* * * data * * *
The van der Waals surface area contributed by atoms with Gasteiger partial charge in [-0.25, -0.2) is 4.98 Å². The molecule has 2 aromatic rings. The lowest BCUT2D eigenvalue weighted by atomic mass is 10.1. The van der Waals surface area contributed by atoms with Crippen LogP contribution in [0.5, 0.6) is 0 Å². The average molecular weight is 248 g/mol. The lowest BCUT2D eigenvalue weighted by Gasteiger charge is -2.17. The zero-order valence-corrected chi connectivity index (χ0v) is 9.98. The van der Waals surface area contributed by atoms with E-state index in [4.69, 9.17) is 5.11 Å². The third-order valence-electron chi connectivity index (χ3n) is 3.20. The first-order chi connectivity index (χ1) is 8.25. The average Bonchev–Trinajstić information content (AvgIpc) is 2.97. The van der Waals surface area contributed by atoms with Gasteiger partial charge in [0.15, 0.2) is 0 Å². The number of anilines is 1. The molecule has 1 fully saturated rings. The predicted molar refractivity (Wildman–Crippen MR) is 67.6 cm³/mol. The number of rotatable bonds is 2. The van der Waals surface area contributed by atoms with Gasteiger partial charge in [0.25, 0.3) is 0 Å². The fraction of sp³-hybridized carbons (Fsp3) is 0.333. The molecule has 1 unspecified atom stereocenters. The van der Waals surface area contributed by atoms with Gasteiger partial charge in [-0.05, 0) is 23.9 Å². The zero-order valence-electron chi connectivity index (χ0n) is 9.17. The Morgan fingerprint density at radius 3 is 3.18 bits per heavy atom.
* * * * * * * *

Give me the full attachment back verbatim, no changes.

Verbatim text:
The van der Waals surface area contributed by atoms with Gasteiger partial charge in [-0.25, -0.2) is 4.98 Å². The molecule has 2 aromatic rings. The lowest BCUT2D eigenvalue weighted by atomic mass is 10.1. The van der Waals surface area contributed by atoms with Crippen LogP contribution in [0.5, 0.6) is 0 Å². The average molecular weight is 248 g/mol. The lowest BCUT2D eigenvalue weighted by Gasteiger charge is -2.17. The zero-order valence-corrected chi connectivity index (χ0v) is 9.98. The van der Waals surface area contributed by atoms with E-state index in [4.69, 9.17) is 5.11 Å². The third-order valence-electron chi connectivity index (χ3n) is 3.20. The first-order chi connectivity index (χ1) is 8.25. The average Bonchev–Trinajstić information content (AvgIpc) is 2.97. The van der Waals surface area contributed by atoms with Gasteiger partial charge in [0.15, 0.2) is 0 Å². The number of anilines is 1. The molecule has 1 fully saturated rings. The predicted molar refractivity (Wildman–Crippen MR) is 67.6 cm³/mol. The number of rotatable bonds is 2. The van der Waals surface area contributed by atoms with Gasteiger partial charge in [0.25, 0.3) is 0 Å². The fraction of sp³-hybridized carbons (Fsp3) is 0.333. The molecule has 1 unspecified atom stereocenters. The van der Waals surface area contributed by atoms with Gasteiger partial charge in [-0.05, 0) is 23.9 Å². The zero-order valence-electron chi connectivity index (χ0n) is 9.17. The Morgan fingerprint density at radius 3 is 3.18 bits per heavy atom.